buffalo

Listen:
 [ˈbʌfəˌləʊ]


For the noun: buffalo
Plural form: buffalo, buffaloes

WordReference Random House Learner's Dictionary of American English © 2019
buf•fa•lo /ˈbʌfəˌloʊ/USA pronunciation   n., pl.  -loes, -los, (esp. when thought of as a group) -lo, v.,  -loed, -lo•ing. 
n. [countable]
  1. Mammalsa large wild ox, such as the bison.

v. [+ object][Informal.]
  1. to puzzle or confuse;
    baffle:Those test questions really buffaloed him.
  2. to intimidate by a display of power, etc.:[+ object + into + object]buffaloed me into doing that job.

WordReference Random House Unabridged Dictionary of American English © 2019
buf•fa•lo  (bufə lō′),USA pronunciation n., pl.  -loes, -los,  (esp. collectively) -lo, v.,  -loed, -lo•ing. 
n. 
  1. Mammalsany of several large wild oxen of the family Bovidae. Cf. bison, Cape buffalo, water buffalo.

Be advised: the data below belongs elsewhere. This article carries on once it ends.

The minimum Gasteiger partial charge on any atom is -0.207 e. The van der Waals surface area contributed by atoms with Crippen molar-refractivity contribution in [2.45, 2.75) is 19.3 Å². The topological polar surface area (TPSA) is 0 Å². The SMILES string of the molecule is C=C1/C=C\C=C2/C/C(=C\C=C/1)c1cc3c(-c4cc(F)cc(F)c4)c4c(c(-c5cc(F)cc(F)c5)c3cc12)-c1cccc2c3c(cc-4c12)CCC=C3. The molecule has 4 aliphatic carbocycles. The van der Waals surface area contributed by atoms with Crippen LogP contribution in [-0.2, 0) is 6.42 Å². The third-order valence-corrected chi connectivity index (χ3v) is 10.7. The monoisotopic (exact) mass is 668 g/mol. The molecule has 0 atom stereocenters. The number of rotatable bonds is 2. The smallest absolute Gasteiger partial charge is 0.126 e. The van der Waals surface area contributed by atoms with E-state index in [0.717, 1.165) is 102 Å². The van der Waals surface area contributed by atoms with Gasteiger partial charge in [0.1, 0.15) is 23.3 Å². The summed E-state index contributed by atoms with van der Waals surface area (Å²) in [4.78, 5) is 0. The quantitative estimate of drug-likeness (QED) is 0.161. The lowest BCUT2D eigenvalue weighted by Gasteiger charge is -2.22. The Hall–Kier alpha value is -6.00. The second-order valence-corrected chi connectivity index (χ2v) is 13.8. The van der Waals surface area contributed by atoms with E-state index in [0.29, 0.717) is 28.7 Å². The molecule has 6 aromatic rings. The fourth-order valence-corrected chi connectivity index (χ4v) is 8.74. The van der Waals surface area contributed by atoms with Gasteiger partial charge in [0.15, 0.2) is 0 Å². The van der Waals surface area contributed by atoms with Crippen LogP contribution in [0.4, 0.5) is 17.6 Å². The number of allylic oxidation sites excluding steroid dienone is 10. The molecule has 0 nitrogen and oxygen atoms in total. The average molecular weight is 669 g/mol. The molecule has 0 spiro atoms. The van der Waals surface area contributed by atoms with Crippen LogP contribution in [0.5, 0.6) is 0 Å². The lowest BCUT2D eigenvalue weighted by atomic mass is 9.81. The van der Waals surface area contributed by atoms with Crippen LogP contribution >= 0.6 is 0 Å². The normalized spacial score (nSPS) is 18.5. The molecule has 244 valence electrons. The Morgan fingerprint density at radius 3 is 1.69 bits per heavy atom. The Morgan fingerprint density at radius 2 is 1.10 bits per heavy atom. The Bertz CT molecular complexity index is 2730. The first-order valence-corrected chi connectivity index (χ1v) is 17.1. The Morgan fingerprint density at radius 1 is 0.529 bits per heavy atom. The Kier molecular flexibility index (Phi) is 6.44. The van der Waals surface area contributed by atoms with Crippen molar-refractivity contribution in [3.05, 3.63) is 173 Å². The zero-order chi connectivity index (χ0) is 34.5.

2. See  buffalo robe. 
  3. Fisha buffalofish.
  4. Music and Dancea shuffling tap-dance step.

v.t. Informal. 
  1. to puzzle or baffle;
    confuse;
    mystify:He was buffaloed by the problem.
  2. to impress or intimidate by a display of power, importance, etc.:The older boys buffaloed him.
  • Late Latin būfalus, variant of Latin būbalus bubal
  • Portuguese (now bufaro)
  • earlier bufalo 1535–45, American.

Buf•fa•lo  (bufə lō′),USA pronunciation n. 
  1. Place Namesa port in W New York, on Lake Erie. 357,870.


Collins Concise English Dictionary © HarperCollins Publishers::

buffalo /ˈbʌfəˌləʊ/ n ( pl -loes, -lo)

  1. Also called: Cape buffalo a member of the cattle tribe, Syncerus caffer, mostly found in game reserves in southern and eastern Africa and having upward-curving horns
  2. short for water buffalo
Etymology: 16th Century: from Italian bufalo, from Late Latin būfalus, alteration of Latin būbalus; see bubal



Buffalo /ˈbʌfəˌləʊ/ n
  1. a port in W New York State, at the E end of Lake Erie. Pop: 285 018 (2003 est)



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